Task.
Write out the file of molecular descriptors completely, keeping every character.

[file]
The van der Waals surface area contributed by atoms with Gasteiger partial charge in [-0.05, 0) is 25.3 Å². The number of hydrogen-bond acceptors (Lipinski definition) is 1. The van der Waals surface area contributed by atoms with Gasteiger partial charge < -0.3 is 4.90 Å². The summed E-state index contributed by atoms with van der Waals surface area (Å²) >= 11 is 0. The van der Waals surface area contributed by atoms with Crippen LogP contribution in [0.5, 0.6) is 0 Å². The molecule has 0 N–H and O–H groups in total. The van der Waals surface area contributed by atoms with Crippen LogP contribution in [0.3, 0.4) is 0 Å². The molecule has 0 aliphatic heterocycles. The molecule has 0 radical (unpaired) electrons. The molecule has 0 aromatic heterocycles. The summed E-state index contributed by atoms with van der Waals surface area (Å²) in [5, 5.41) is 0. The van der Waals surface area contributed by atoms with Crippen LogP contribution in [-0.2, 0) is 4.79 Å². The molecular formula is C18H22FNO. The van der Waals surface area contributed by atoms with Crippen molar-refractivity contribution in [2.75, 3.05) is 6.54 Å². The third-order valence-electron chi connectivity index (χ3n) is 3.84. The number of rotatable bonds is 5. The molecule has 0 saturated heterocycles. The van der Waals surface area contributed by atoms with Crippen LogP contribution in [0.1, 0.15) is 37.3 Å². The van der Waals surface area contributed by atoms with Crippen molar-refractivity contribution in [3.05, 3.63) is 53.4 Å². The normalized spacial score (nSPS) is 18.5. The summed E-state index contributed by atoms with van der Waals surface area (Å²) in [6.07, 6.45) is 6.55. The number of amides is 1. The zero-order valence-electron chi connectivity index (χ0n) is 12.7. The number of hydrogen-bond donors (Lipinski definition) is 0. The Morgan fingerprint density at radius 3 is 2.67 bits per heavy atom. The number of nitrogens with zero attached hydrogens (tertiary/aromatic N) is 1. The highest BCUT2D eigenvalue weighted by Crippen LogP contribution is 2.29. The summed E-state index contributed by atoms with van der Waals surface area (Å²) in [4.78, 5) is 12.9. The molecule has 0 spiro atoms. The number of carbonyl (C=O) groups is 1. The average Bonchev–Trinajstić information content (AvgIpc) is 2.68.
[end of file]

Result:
The van der Waals surface area contributed by atoms with Gasteiger partial charge in [-0.05, 0) is 25.3 Å². The number of hydrogen-bond acceptors (Lipinski definition) is 1. The van der Waals surface area contributed by atoms with Gasteiger partial charge < -0.3 is 4.90 Å². The summed E-state index contributed by atoms with van der Waals surface area (Å²) >= 11 is 0. The van der Waals surface area contributed by atoms with Crippen LogP contribution in [0.5, 0.6) is 0 Å². The molecule has 0 N–H and O–H groups in total. The van der Waals surface area contributed by atoms with Crippen LogP contribution in [0.3, 0.4) is 0 Å². The molecule has 0 aliphatic heterocycles. The molecule has 0 radical (unpaired) electrons. The molecule has 0 aromatic heterocycles. The summed E-state index contributed by atoms with van der Waals surface area (Å²) in [5, 5.41) is 0. The van der Waals surface area contributed by atoms with Crippen LogP contribution in [-0.2, 0) is 4.79 Å². The molecular formula is C18H22FNO. The van der Waals surface area contributed by atoms with Crippen molar-refractivity contribution in [2.75, 3.05) is 6.54 Å². The third-order valence-electron chi connectivity index (χ3n) is 3.84. The number of rotatable bonds is 5. The molecule has 0 saturated heterocycles. The van der Waals surface area contributed by atoms with Crippen LogP contribution in [0.1, 0.15) is 37.3 Å². The van der Waals surface area contributed by atoms with Crippen molar-refractivity contribution in [3.05, 3.63) is 53.4 Å². The normalized spacial score (nSPS) is 18.5. The summed E-state index contributed by atoms with van der Waals surface area (Å²) in [6.07, 6.45) is 6.55. The number of amides is 1. The zero-order valence-electron chi connectivity index (χ0n) is 12.7. The number of hydrogen-bond donors (Lipinski definition) is 0. The Morgan fingerprint density at radius 3 is 2.67 bits per heavy atom. The number of nitrogens with zero attached hydrogens (tertiary/aromatic N) is 1. The highest BCUT2D eigenvalue weighted by Crippen LogP contribution is 2.29. The summed E-state index contributed by atoms with van der Waals surface area (Å²) in [4.78, 5) is 12.9. The molecule has 0 spiro atoms. The number of carbonyl (C=O) groups is 1. The average Bonchev–Trinajstić information content (AvgIpc) is 2.68.